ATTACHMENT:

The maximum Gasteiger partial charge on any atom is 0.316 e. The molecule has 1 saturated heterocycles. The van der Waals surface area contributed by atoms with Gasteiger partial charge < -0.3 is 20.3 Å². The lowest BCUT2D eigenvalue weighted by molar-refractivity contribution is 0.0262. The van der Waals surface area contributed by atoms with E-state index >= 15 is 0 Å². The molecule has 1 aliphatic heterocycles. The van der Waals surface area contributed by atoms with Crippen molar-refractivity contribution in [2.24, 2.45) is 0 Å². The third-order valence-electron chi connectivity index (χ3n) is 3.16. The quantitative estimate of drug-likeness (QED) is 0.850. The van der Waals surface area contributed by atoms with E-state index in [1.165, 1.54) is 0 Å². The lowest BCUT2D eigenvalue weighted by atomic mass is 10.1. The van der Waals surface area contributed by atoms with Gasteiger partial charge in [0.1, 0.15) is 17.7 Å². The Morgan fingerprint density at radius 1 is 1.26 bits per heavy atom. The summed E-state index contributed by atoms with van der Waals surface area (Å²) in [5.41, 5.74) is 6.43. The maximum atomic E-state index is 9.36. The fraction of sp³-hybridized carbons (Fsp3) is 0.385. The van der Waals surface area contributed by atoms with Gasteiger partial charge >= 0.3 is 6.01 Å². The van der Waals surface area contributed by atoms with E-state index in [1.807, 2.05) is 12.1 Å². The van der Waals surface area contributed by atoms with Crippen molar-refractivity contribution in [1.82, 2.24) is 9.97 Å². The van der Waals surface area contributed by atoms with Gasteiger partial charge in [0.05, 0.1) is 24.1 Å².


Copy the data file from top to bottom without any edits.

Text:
The maximum Gasteiger partial charge on any atom is 0.316 e. The molecule has 1 saturated heterocycles. The van der Waals surface area contributed by atoms with Gasteiger partial charge < -0.3 is 20.3 Å². The lowest BCUT2D eigenvalue weighted by molar-refractivity contribution is 0.0262. The van der Waals surface area contributed by atoms with E-state index >= 15 is 0 Å². The molecule has 1 aliphatic heterocycles. The van der Waals surface area contributed by atoms with Crippen molar-refractivity contribution in [2.24, 2.45) is 0 Å². The third-order valence-electron chi connectivity index (χ3n) is 3.16. The quantitative estimate of drug-likeness (QED) is 0.850. The van der Waals surface area contributed by atoms with E-state index in [1.165, 1.54) is 0 Å². The lowest BCUT2D eigenvalue weighted by atomic mass is 10.1. The van der Waals surface area contributed by atoms with Gasteiger partial charge in [0.1, 0.15) is 17.7 Å². The Morgan fingerprint density at radius 1 is 1.26 bits per heavy atom. The summed E-state index contributed by atoms with van der Waals surface area (Å²) in [5.41, 5.74) is 6.43. The maximum atomic E-state index is 9.36. The fraction of sp³-hybridized carbons (Fsp3) is 0.385. The van der Waals surface area contributed by atoms with Gasteiger partial charge >= 0.3 is 6.01 Å². The van der Waals surface area contributed by atoms with E-state index in [1.807, 2.05) is 12.1 Å². The van der Waals surface area contributed by atoms with Crippen molar-refractivity contribution in [1.82, 2.24) is 9.97 Å². The van der Waals surface area contributed by atoms with Gasteiger partial charge in [0.05, 0.1) is 24.1 Å².